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With the 23rd Annual Concert of Colors underway, having kicked off on July 4th at New Center Park with the Tune Up Concert hosted by WDET’s DJ Ismael, and music performances, poetry readings and films scheduled through this weekend, one of the diversity festival’s most important programs is their “Forum on Community, Culture & Race: The Art of Empowerment + Iftar Dinner.” Taking place on Wednesday, July 8 from 7 to 10 p.m. at The Annex at the Arab American National Museum, the discussion blends a lively panel of local performance and spoken word artists for a conversation about art and community during the celebration of diversity and expression that is Concert of Colors.

Moderated by artist, activist and historian Ozzie Rivera, the panelists include Piper M. Carter, founder, Foundation of Women in Hip Hop and partner, 5E Gallery; Bryce Detroit, entertainer and evolutionary MC, ONE Mile Project; Alise Alousi, poet and associate director, InsideOut Literary Arts Project; and jessica Care moore, poet and CEO, Moore Black Press, and executive producer, Black WOMEN Rock!

Zena Ozeir, coordinator of the forum, describes its role in the overall festival. “The theme of the forum is art and activism, and more specifically how art has been utilized by community members towards empowering their communities. This emphasis on local artists is one that I wanted to highlight, because through my work with the Cultural Exchange Network, I saw how integral art is to many of the organizations that are a part of the Network, and how integral art is to community in Detroit, more broadly. It is not only a way to engage the community, but to preserve the history of the communities, through dance, through poetry, through murals around the city. I have also seen a theme of art being used to empower communities, such as the project that Bryce Detroit is a part of, the ONE Mile Project, as well as the work that Piper Carter does with the Foundation of Women in Hip Hop.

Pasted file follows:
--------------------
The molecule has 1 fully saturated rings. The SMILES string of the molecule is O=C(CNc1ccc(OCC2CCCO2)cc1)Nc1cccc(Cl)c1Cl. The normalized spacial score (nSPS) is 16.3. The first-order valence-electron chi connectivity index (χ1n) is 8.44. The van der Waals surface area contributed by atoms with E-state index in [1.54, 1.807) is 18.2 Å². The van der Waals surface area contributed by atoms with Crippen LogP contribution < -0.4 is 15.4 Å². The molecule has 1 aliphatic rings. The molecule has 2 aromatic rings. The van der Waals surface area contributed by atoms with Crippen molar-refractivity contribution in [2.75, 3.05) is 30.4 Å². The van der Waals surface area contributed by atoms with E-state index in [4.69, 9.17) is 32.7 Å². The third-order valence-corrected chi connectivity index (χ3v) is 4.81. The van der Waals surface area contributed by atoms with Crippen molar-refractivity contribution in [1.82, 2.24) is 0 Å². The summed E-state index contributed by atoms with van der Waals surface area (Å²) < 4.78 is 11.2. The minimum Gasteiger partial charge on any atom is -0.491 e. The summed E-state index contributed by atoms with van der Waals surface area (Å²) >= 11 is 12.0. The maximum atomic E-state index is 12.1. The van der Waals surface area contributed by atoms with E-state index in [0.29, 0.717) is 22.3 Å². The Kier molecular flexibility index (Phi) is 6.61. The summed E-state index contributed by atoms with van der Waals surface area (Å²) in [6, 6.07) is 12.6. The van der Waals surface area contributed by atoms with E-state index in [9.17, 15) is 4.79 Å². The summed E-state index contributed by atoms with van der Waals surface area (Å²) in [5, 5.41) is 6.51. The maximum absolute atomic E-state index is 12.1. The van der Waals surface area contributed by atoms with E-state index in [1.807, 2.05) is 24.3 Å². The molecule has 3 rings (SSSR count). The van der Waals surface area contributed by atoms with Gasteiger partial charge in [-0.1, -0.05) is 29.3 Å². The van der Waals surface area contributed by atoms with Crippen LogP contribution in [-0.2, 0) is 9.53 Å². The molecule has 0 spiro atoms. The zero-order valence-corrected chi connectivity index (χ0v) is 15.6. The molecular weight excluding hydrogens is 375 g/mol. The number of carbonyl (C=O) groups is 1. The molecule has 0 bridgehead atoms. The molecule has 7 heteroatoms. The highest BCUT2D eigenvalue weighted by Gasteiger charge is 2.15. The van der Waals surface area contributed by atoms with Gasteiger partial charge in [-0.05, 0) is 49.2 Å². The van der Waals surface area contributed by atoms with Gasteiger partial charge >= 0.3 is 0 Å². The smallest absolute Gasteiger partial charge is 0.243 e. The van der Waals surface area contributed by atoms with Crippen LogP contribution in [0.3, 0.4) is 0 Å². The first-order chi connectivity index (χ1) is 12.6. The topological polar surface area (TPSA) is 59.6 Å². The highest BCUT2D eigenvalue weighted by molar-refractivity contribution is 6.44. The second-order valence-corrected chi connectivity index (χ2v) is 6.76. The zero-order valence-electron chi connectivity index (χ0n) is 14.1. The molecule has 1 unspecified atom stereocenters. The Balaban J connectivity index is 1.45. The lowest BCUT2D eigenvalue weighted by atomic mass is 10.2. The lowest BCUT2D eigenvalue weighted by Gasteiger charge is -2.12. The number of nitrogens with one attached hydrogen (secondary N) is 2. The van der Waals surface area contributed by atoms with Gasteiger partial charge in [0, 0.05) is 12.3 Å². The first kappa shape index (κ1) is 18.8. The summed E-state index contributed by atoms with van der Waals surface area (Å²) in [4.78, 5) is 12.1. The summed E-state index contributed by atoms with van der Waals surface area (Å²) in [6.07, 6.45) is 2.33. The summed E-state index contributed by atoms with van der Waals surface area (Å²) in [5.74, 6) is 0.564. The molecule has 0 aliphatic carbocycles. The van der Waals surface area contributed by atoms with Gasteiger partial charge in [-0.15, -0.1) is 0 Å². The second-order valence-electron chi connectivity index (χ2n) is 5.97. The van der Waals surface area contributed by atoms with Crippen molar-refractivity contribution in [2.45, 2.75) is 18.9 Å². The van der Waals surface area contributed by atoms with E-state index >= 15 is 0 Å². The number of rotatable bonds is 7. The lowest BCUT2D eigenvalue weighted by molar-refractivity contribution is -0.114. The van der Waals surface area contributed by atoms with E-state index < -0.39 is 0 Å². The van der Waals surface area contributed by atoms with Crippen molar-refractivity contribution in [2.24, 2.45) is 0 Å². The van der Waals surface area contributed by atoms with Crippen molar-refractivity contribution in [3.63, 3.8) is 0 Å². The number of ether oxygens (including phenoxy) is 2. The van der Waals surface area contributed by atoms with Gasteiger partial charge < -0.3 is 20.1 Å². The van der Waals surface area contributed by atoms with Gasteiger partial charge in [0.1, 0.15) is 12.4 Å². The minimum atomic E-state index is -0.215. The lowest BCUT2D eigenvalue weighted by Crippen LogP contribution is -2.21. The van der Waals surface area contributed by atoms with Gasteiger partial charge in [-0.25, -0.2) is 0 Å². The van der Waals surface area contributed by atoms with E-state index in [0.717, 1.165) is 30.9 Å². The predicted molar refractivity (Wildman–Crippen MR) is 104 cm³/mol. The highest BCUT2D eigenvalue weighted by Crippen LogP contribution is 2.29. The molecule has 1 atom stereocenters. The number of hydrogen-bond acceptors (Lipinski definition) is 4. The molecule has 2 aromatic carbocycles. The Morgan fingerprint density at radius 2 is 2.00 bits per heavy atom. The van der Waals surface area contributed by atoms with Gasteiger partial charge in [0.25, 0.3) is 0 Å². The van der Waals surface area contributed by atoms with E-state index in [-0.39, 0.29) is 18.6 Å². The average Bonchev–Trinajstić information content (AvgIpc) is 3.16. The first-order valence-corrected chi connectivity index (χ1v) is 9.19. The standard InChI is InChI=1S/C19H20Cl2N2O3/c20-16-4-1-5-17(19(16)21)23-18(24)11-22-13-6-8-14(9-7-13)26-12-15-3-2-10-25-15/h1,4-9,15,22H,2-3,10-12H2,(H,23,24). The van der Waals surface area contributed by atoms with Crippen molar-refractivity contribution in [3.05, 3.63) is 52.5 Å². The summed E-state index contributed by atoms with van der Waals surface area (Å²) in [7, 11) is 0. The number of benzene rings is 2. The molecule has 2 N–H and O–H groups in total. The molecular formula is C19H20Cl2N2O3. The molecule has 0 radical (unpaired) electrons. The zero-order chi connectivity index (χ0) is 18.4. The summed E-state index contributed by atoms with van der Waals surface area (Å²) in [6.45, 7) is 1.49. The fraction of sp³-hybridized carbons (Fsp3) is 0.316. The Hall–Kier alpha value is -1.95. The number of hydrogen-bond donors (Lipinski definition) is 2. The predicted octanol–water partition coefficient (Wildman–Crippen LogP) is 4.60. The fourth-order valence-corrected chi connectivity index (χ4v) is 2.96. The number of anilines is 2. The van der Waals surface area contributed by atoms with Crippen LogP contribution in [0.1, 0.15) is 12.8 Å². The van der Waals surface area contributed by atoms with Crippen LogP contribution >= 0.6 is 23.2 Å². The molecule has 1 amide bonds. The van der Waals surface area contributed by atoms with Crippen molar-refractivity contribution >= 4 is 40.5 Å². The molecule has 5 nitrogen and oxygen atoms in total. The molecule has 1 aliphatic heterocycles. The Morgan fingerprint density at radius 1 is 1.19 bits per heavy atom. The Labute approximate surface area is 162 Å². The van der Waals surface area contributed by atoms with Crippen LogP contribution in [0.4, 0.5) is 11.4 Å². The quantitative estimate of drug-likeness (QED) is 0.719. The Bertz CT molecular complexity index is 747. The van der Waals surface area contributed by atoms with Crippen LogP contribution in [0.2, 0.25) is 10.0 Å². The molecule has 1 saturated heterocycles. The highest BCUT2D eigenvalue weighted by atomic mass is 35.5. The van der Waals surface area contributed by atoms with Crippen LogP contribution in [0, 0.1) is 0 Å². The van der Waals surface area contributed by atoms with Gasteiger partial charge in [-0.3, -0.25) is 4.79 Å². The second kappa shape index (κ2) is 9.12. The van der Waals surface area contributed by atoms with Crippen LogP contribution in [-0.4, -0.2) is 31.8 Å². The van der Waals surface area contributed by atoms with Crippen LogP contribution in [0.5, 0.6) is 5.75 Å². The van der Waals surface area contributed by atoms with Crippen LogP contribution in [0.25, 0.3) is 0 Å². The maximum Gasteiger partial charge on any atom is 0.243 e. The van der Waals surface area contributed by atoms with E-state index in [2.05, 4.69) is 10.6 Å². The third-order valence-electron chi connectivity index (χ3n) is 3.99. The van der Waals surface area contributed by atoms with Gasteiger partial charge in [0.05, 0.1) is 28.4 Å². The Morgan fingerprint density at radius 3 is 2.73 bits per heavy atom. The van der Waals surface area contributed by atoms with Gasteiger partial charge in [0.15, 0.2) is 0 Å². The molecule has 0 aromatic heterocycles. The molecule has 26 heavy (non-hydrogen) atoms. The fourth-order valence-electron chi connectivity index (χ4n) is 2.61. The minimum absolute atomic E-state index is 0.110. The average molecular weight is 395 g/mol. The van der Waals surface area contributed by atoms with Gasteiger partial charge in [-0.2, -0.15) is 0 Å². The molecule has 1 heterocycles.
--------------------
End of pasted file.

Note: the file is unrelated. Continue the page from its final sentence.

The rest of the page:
This year, the festival occurs during the month of Ramadan, when traditional Muslims fast throughout the day. As a result, Ozeir describes that this event “incorporates an iftar dinner to accommodate Muslim participants, and to also include a cultural element of the Arab American community, during which the event falls.”

“Sunset on July 8th is at around 9:15, and so we will have dinner set up for everyone to eat at the time of break-fast (aka iftar).”

By celebrating with a meal at the end of the panel, the Arab American National Museum hopes to continue the conversation sparked by the speakers. As Ozeir notes, “This event is a way to engage artists, art lovers, and any community members to engage in conversations that are important to the future of our communities. While art is a form of expression, and is not explicitly political, there are many implications that come with questions around who art is made for, who it is made by, and how it is used.”

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